Diplo­mats defy White House, crit­i­cize travel ban

Cape Breton Post - - WORLD -

Hun­dreds of Amer­i­can diplo­mats de­fied a White House warn­ing on Tues­day, send­ing a memo to the State De­part­ment’s lead­er­ship that crit­i­cizes Pres­i­dent Don­ald Trump’s tem­po­rary travel ban on cit­i­zens from seven Mus­lim-ma­jor­ity coun­tries. It is be­lieved to be one of the most pop­u­larly sup­ported state­ments of dis­sent in the de­part­ment’s his­tory.

A State De­part­ment of­fi­cial said the ca­ble was re­ceived just a day af­ter White House spokesman Sean Spicer sug­gested those dis­agree­ing with Trump’s new pol­icy should re­sign. The of­fi­cial did not have an ex­act num­ber of sig­na­to­ries, but said more than 800 in­di­cated they would sign af­ter drafts of the ca­ble cir­cu­lated over the week­end. The of­fi­cial wasn’t au­tho­rized to dis­cuss the mat­ter pub­licly and de­manded anonymity.

The doc­u­ment ar­gues that the ex­ec­u­tive or­der Trump signed last week runs counter to Amer­i­can val­ues and will fuel anti-Amer­i­can sen­ti­ment around the world.

“A pol­icy which closes our doors to over 200 mil­lion le­git­i­mate trav­ellers in the hopes of pre­vent­ing a small num­ber of trav­ellers who in­tend to harm Amer­i­cans from us­ing the visa sys­tem to en­ter the United States will not achieve its aim of mak­ing our coun­try safer,” the diplo­mats wrote in the so-called “dis­sent ca­ble.”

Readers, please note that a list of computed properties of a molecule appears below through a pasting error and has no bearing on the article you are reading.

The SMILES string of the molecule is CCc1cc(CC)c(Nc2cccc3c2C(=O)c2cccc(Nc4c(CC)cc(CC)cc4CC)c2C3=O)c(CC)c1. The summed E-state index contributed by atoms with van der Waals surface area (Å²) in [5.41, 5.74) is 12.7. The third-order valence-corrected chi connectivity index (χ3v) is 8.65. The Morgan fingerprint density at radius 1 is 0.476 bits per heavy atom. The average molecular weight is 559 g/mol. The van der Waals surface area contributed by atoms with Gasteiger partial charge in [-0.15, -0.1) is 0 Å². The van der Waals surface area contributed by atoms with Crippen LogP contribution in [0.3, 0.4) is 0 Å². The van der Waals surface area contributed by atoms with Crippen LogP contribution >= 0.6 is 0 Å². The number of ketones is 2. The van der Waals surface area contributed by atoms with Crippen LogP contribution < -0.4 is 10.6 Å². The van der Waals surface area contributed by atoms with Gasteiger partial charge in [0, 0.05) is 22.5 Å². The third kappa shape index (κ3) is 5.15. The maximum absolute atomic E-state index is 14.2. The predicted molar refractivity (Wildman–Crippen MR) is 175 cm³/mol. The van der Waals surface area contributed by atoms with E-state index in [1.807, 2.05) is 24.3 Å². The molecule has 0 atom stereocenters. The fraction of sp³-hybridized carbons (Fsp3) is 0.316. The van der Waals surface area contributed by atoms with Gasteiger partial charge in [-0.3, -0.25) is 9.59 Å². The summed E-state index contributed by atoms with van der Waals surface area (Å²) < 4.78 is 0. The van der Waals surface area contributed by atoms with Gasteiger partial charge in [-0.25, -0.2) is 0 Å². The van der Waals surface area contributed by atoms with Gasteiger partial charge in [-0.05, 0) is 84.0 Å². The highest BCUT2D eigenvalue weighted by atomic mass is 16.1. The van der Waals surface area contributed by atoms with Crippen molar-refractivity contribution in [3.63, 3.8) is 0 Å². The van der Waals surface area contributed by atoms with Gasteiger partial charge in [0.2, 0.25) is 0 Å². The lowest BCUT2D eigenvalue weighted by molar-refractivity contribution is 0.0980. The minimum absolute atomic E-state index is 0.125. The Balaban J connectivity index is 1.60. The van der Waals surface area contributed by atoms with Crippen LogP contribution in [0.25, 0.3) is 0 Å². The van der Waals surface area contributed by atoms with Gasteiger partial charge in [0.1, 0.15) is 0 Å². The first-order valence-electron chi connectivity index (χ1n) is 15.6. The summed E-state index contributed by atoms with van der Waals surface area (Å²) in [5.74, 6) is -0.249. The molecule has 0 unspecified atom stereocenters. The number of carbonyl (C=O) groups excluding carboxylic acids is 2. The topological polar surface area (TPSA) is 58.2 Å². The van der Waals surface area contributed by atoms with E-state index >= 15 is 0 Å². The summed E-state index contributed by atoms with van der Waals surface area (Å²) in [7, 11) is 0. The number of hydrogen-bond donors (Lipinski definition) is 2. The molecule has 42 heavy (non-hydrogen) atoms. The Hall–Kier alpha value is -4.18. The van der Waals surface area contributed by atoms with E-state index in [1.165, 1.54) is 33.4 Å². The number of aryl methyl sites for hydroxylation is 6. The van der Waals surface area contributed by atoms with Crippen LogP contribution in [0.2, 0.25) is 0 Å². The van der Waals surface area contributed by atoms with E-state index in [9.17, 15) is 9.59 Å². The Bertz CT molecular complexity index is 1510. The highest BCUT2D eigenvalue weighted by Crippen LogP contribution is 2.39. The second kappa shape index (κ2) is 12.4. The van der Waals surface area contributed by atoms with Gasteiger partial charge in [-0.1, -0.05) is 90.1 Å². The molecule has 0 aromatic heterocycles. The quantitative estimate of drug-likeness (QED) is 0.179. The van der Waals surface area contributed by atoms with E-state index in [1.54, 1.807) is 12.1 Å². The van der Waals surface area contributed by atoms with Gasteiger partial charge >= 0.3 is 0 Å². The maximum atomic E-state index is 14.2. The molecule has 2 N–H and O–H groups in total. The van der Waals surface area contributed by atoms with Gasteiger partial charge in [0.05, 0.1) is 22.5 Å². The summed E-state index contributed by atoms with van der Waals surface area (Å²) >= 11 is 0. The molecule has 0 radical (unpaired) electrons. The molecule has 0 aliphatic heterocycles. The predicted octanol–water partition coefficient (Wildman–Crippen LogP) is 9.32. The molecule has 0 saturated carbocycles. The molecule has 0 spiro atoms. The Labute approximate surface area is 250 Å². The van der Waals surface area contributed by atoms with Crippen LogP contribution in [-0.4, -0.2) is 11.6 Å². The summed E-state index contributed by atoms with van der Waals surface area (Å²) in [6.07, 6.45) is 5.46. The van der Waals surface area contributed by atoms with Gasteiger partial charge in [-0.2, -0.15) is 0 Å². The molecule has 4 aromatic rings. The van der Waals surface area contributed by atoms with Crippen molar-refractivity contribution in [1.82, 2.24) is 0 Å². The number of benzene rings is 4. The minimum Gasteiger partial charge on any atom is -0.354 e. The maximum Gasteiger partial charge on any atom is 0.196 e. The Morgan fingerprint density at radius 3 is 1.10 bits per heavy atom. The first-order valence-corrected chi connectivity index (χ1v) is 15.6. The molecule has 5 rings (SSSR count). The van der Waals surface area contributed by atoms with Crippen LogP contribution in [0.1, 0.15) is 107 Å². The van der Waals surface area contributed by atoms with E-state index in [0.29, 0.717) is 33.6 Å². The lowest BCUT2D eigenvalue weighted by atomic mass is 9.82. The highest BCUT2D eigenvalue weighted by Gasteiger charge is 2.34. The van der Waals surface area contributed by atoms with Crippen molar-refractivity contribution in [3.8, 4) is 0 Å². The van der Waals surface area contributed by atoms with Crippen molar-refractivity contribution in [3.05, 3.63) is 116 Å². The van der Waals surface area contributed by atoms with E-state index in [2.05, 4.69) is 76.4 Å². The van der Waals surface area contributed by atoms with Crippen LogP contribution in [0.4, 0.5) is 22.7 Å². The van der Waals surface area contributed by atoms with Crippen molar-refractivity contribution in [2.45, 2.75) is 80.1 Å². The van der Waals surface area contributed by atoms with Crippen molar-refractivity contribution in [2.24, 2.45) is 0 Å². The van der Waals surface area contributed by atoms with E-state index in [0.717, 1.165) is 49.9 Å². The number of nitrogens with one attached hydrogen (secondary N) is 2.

“This ban stands in op­po­si­tion to the core Amer­i­can and con­sti­tu­tional val­ues that we, as fed­eral em­ploy­ees, took an oath to up­hold,” a draft of the ca­ble said. The fi­nal ver­sion wasn’t im­me­di­ately avail­able.

Dis­sent chan­nel ca­bles are a mech­a­nism for U.S. diplo­mats to reg­is­ter dis­agree­ment in­ter­nally about U.S. poli­cies. It was es­tab­lished dur­ing the Viet­nam War and was most re­cently used by diplo­mats to crit­i­cize the Obama ad­min­is­tra­tion’s ap­proach to Syria. In that case, former Sec­re­tary of State John Kerry met with sign­ers of the ca­ble to dis­cuss their con­cerns.

Trump’s sec­re­tary of state nom­i­nee Rex Tiller­son is still await­ing Se­nate con­fir­ma­tion and it was un­clear how we would re­spond to the memo.

In re­sponse to re­ports of the ca­ble Mon­day, Spicer said of the diplo­mats: “They should ei­ther get with the pro­gram or they can go.”

He dis­missed the crit­i­cism from what he called “ca­reer bu­reau­crats.” While he later said Trump ap­pre­ci­ates the work of pub­lic ser­vants, Spicer said they should re­spect the de­sires of the Amer­i­can peo­ple and the im­por­tance Trump places on pro­tect­ing the coun­try.

“If some­body has a prob­lem with that agenda, that does call into ques­tion whether they should con­tinue in that post or not,” Spicer said. “This is about the safety of Amer­ica.”

Sign­ers of dis­sent ca­bles are sup­posed to be pro­tected from ret­ri­bu­tion from su­pe­ri­ors.

AP PHOTO

U.S. Pres­i­dent Don­ald Trump, ac­com­pa­nied by Home­land Se­cu­rity Sec­re­tary John Kelly speaks in the Roo­sevelt Room of the White House in Wash­ing­ton, Tues­day.

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